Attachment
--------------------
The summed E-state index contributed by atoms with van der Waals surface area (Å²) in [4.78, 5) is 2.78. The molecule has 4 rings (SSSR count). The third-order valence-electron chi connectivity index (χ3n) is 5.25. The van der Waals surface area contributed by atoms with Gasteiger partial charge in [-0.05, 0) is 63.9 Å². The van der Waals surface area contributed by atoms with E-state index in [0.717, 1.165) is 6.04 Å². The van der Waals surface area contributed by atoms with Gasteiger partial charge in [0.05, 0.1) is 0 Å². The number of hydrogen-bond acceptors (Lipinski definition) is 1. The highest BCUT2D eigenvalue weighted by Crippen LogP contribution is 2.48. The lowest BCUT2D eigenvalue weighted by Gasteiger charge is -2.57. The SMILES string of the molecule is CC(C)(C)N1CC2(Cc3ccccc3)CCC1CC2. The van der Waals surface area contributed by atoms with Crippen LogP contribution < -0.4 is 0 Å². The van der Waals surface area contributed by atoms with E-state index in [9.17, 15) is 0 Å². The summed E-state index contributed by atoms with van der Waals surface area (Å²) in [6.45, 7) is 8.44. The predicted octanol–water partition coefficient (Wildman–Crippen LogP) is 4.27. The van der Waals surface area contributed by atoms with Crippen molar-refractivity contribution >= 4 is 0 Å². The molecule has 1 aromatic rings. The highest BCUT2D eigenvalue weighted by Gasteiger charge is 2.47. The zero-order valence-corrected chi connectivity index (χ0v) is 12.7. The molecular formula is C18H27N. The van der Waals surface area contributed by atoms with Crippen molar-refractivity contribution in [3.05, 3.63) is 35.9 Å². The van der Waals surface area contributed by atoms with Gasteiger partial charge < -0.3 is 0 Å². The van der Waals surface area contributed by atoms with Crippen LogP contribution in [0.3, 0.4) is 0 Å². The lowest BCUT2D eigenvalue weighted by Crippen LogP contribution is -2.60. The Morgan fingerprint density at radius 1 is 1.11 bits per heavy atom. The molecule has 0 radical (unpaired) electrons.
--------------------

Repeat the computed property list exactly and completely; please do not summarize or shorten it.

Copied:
The summed E-state index contributed by atoms with van der Waals surface area (Å²) in [4.78, 5) is 2.78. The molecule has 4 rings (SSSR count). The third-order valence-electron chi connectivity index (χ3n) is 5.25. The van der Waals surface area contributed by atoms with Gasteiger partial charge in [-0.05, 0) is 63.9 Å². The van der Waals surface area contributed by atoms with E-state index in [0.717, 1.165) is 6.04 Å². The van der Waals surface area contributed by atoms with Gasteiger partial charge in [0.05, 0.1) is 0 Å². The number of hydrogen-bond acceptors (Lipinski definition) is 1. The highest BCUT2D eigenvalue weighted by Crippen LogP contribution is 2.48. The lowest BCUT2D eigenvalue weighted by Gasteiger charge is -2.57. The SMILES string of the molecule is CC(C)(C)N1CC2(Cc3ccccc3)CCC1CC2. The van der Waals surface area contributed by atoms with Crippen LogP contribution < -0.4 is 0 Å². The van der Waals surface area contributed by atoms with E-state index in [9.17, 15) is 0 Å². The summed E-state index contributed by atoms with van der Waals surface area (Å²) in [6.45, 7) is 8.44. The predicted octanol–water partition coefficient (Wildman–Crippen LogP) is 4.27. The van der Waals surface area contributed by atoms with Crippen molar-refractivity contribution >= 4 is 0 Å². The molecule has 1 aromatic rings. The highest BCUT2D eigenvalue weighted by Gasteiger charge is 2.47. The zero-order valence-corrected chi connectivity index (χ0v) is 12.7. The molecular formula is C18H27N. The van der Waals surface area contributed by atoms with Crippen molar-refractivity contribution in [3.05, 3.63) is 35.9 Å². The van der Waals surface area contributed by atoms with Gasteiger partial charge < -0.3 is 0 Å². The van der Waals surface area contributed by atoms with Crippen LogP contribution in [0.3, 0.4) is 0 Å². The lowest BCUT2D eigenvalue weighted by Crippen LogP contribution is -2.60. The Morgan fingerprint density at radius 1 is 1.11 bits per heavy atom. The molecule has 0 radical (unpaired) electrons.